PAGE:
Now that we’ve implemented the code to retrieve logged-in user NFT(s), we can use the “useEffect” hook to make the request whenever our app mounts by importing the hook and using the following code snippet:
In the code snippet above, we use the Moralis API to get the logged-in user NFT(s) when the application mounts. We also added the functionality to get the most recent update using the “setInterval” method, which runs every five seconds in this example.
You may want to restrict how many requests a user may make to the Web3 API. You can achieve this by changing the default settings and referencing it in your cloud code by calling “Moralis.settings.setAPIRateLimit”.
Learn more about the Moralis rate limit here.
Updating our component with the data retrieved by passing it as props to the home component as shown below:
Inside the “components/Tables/NFTTable”, let’s finally display our data by updating the returned function (NFTTable) as shown below:
In the code snippet above:
- We retrieved our “nftData” passed as props into the “NFTTable” component.
- We validated and ensured “nftData” was not empty.
- We returned a “No NFT(s) Found!” notification if a user does not have any NFT(s). Otherwise, we wait while the data loads and show the “Loading…” notification to our users.
- We also trimmed the length of our token address and token ID by slicing it and returning a specific size.
Let’s go to our browser dashboard; we should see something similar to what we see below on the NFT tab:
Of course, the logged-in account has some NFT(s) on the Polygon chain, which is why we were able to extract all of the information listed above.
Token and Transaction History – API Implementation
Token and history will be implemented in the same way as NFT; therefore, let’s go to “src/App.js” and implement the method using Moralis’ API.
Next, let’s proceed to update “components/Home/index.js” as shown below:
Next, we will update “components/Tables/TokenTable” and “components/Tables/HistoryTable”, and then finally display our data by updating the returned function (“TokenTable” and “HistoryTable”) as shown below:
Inside “components/Tables/TokenTable”, we will update the following code:
Let us also update the “components/Tables/HistoryTable” with the code snippet below:
In the respective code snippet above for the token table and history table, we did something similar to what we have in the NFT table for displaying the data. We basically:
- Retrieved our “tokenData” and “transactionData” passed as props into the individual component.
- We validated and ensured the data passed was not empty; else, we return a “No Token(s) Found!” or “No Transactions(s) Found!” notification. Otherwise, we wait while the data loads and show the “Loading…” notification to our users.
- We also trimmed the length of our “block_hash”, “from_address”, and “to_adress” by slicing it and returning a specific size.
Let’s open our browser and check out what we’ve done so far in this tutorial. We should have something similar to what is shown below for displaying user tokens and transaction history.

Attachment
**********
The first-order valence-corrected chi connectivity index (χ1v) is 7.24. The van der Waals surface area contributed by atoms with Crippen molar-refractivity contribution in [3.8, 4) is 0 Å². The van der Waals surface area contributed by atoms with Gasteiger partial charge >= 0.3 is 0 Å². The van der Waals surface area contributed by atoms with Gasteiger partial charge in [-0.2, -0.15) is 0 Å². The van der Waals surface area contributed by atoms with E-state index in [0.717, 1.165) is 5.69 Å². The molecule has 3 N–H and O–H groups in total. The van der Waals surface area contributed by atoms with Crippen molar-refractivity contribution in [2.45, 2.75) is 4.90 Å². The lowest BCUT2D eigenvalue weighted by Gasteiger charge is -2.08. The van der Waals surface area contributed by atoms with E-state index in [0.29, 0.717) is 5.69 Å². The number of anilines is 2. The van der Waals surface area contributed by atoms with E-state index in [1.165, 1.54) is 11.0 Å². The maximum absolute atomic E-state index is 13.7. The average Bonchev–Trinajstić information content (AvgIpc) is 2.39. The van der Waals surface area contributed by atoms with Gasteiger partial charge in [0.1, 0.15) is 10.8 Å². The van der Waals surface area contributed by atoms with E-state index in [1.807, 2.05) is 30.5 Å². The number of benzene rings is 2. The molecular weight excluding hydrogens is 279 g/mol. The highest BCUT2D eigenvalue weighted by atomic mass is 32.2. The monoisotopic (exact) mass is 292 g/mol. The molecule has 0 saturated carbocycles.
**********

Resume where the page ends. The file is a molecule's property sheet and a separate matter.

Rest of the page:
The currently logged-in user has only one transaction to perform and no token, which is why we have the table above; however, your situation will undoubtedly change.
User Address and Native Balance API Implementation
We’ll implement the native balance API in this section using the Moralis API before moving on to retrieving the user’s address and displaying it on the user’s dashboard.
Let us update our “src/App.js” with the following code snippet:
Next, we will update our “components/Nav/LeftBar.js” with the following code snippet to dynamically display the retrieved user address passed as a prop.
Now, inside the “components/Home/index.js” file, we will update it with the following code snippet to display the logged-in user’s native balance and user’s address.
Let’s open our browser to put our application to the test.
As we may have observed, all of the NFT(s), token(s), and transaction(s) fetched came from the Polygon chain because that is what we specified when making our API request. However, we want cross-chain capabilities, which we will provide in the next section.
As cross-chain compatibility grows in popularity as a means of enabling connectivity and scalability, it’s evident that cross-chain interoperability, which Moralis provides out of the box, will be the way of the future.
Let’s head over to “src/App.js” and implement cross-chain functionality by using the snippet below:
In the preceding code snippet:
- For the cross-chain functionality, we created a state variable titled value that would contain the selected value in the dropdown.
- We sent the value state variable to each Moralis API request as an option.
- The value state variable was also supplied as a prop to the “leftBar” component.
- Finally, when the dropdown value changes, we create a method to manage and keep track of the changes.
Next, we will update “component/Nav/LeftBar” as shown below:
Yay! 🥳 We should now have a completely functional decentralized application similar to the screenshot below after testing our application:
This tutorial shows how to completely build a decentralized application using the ultimate Web3 development platform and provide the most advanced Web3 API – Moralis – to build a Zapper dApp. Using Moralis, you can build a wide variety of different Web3 dApps. Sign up with Moralis today to start building your own Web3 project!